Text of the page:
The Fraunhofer Institute has done a security review on 127 of the most popular routers used by consumers and they have found that the most popular brands are “affected by hundreds of known vulnerabilities” Even with updates released regularly the think tank found the security vulnerabilities continue to exist.
Vendors such as D-Link, Netgear, and Linksys had 53 Critical Rated Vulnerabilities (CRVs). The most secure routers still had 21 issues. The report didn’t list the vulnerabilities to not bring the specifics to the attention of cybercriminals.
The report shows that there is no router without flaws and no router brands are able to mitigate all security risks.
Rush has years of experience working with different routers and coming up with software solutions to mitigate the risk of cybercriminals getting access to your computer. Technology is constantly changing which means criminals can cause harm or gather data are changing their techniques. Getting regular tune-ups and cybersecurity assessments are no longer a suggestion in today’s world but a necessity.
If you haven’t called in or recently got connected for a tune-up contact us now. It’s best to approach these risks with an abundance of caution and our experienced technicians know exactly what they are looking for and where to find it. Installing the software on a computer that has already been infected with malware doesn’t always fix the problem. This is why it is imperative that we have an eyes-on approach to make sure that any infected files or possible breaches are removed and the correct action is put in place to make sure it doesn’t happen again.
Call (888) 965-0171 now and ask for a free security assessment. Our technicians will make sure your computer is clean that the appropriate security measures have been taken to make sure you and your personal information continue to be safe.
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Tips to keep your router more secure
Your managed service provider should be taking care of these tips below.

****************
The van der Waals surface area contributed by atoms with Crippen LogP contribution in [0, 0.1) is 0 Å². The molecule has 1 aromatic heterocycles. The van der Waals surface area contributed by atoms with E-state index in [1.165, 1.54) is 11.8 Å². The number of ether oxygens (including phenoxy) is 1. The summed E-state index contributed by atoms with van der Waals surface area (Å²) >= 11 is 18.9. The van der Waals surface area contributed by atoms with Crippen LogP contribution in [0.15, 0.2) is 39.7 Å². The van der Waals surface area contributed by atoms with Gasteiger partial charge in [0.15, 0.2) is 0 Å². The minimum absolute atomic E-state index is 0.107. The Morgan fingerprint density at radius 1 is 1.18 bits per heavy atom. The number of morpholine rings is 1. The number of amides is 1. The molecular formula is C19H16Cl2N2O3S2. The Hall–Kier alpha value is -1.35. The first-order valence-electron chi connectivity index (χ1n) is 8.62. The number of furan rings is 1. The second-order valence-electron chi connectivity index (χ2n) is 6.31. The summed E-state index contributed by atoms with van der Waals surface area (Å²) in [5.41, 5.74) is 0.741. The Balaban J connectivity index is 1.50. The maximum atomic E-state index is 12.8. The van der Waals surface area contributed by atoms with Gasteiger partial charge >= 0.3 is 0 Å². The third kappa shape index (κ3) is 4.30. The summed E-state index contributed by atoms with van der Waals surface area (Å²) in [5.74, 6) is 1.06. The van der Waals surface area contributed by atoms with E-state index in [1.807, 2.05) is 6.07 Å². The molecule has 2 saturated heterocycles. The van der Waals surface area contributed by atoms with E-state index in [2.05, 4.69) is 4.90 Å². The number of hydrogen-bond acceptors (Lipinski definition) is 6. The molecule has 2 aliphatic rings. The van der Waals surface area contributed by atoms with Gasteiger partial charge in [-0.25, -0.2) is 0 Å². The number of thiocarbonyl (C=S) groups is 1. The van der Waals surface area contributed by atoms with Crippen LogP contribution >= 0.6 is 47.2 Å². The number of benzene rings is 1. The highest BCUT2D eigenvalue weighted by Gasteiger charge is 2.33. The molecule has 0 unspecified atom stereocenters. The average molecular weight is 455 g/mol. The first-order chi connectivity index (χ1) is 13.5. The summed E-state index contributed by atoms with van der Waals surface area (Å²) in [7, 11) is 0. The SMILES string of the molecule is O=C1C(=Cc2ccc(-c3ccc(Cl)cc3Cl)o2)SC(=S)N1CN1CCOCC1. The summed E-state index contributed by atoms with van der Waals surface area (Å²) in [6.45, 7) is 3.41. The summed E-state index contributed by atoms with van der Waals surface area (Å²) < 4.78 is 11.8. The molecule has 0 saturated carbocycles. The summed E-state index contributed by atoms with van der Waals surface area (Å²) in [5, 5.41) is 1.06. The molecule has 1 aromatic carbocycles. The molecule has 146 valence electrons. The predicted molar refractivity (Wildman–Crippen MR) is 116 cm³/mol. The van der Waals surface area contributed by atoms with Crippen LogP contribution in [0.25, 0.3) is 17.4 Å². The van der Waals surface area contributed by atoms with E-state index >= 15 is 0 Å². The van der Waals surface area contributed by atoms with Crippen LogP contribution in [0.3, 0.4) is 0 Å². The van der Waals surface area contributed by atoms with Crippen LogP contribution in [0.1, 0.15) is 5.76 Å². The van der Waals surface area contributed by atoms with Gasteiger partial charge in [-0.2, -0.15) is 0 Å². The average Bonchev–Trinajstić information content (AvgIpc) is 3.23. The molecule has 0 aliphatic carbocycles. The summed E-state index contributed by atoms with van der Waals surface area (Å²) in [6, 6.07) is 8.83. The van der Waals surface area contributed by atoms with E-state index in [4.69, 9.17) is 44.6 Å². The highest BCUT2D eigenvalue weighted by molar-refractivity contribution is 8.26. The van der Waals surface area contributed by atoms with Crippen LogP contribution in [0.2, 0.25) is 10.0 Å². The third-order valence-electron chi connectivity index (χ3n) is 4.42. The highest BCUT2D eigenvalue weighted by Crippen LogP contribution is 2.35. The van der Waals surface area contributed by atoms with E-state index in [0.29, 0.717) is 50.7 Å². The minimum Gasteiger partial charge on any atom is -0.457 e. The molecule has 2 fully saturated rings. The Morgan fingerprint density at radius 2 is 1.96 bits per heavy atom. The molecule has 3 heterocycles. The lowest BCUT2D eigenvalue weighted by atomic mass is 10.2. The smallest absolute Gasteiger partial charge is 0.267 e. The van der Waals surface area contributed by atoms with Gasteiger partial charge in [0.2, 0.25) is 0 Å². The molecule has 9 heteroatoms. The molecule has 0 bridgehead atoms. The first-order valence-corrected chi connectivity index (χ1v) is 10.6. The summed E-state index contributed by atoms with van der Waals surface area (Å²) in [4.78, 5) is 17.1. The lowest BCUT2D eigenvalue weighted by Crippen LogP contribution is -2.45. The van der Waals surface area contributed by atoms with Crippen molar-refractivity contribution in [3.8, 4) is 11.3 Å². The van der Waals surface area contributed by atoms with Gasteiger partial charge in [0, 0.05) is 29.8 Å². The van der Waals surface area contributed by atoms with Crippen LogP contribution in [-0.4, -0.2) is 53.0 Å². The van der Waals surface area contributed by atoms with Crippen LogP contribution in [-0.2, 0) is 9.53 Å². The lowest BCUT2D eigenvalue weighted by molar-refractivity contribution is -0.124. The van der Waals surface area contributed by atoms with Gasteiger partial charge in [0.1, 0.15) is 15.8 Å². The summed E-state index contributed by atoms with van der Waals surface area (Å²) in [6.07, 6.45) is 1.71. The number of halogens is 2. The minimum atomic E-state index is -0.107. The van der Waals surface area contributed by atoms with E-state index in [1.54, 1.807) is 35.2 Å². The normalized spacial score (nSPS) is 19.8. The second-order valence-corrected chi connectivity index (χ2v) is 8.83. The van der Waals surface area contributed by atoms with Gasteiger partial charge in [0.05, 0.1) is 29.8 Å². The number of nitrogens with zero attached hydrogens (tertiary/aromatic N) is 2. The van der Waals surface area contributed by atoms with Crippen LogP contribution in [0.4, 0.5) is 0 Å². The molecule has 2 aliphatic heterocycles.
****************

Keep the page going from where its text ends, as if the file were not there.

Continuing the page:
1. Change the username and password for your router
When an internet company installs a router you get a default username and password. Manufacturers tend to use the same username and password across all their products. This setup obviously makes it easy for hackers to access your network.
2. Change your Wi-Fi password often
This is probably the simplest step on how to keep Wi-Fi secure in your office.
When you change your Wi-Fi password, make sure to change the network name. Just like the router username and password, networks get named pretty standard labels. The default name usually reveals the make and model of your router. This is useful information to a hacker.
[Tweet “Do not name your Wi-Fi “Accounting Firm XYZ””]
Andrew Lassise also discusses this topic at the end of this episode of the podcast:
4. Lower your transmit power
Consider to reduce the radius. By default, all Wi-Fi transmits at 100% (100mW). You can lower your transmit power to roughly 75%. Do you really want the coffee shop on the corner receiving your signal?
5. Keep an eye on your network
Another tip on how to keep Wi-Fi secure is simply keeping an eye on your network. If you monitor it often, you can spot unfamiliar devices or users who shouldn’t be on there.
6. Turn off your Universal Plug and Play (UPnP)
The UPnP on your router lets other devices connect with your device without getting blocked for being unrecognizable. An example is your printer. You can connect it to your computer and it can send and receive data. This happens because the UPnP opens the gate, so to speak, that lets these devices through. The drawback, of course, is that malware programs can easily slip in, too. Hackers can also connect to your network and take control of your devices. Printers, mobile phones, wireless speakers, are all devices that can connect to your computer via UPnP:
7. Turn off your Remote Management Feature
When you enable your remote management feature on your router, it’s usually to let someone else who is not physically present troubleshoot your router. Or you would like to configure your router via the internet. Fortunately, the remote management feature is turned off by default. If you do need to enable it to troubleshoot or perform a specific task, switch it to the off position once done.
8. Disable Wi-Fi Protected Setup (WPS)
Wi-Fi Protected Setup was set up to make it faster and easier for routers to connect to different devices, without having to enter a passphrase for each new device. While WPS is efficient and saves time, it also leaves your computer open to attacks. Having to enter a passphrase for each new device is like demanding a password for every person who knocks at your door. The WPS technology automatically hands out that password to every person who knocks. If your router allows you to disable WPS, do so.
9. Encrypt your data
Encrypt or scramble any data that travels over your network so hackers can’t read it. Hackers will be able to see the scrambled data, but they won’t be able to decipher your login passwords or any other essential information that might be openly available.
10. Always install updates
Malware and hackers tend to be like viruses. They adapt, improve, and get stronger. Updates to your router will help keep your Wi-Fi secure from any future attacks.
11. Add an additional Firewall
Last but not least, if you’re still feeling insecure about your Wi-Fi’s security, install additional firewall software. Now you’ll have two: your router’s firewall, which should be on, and your own.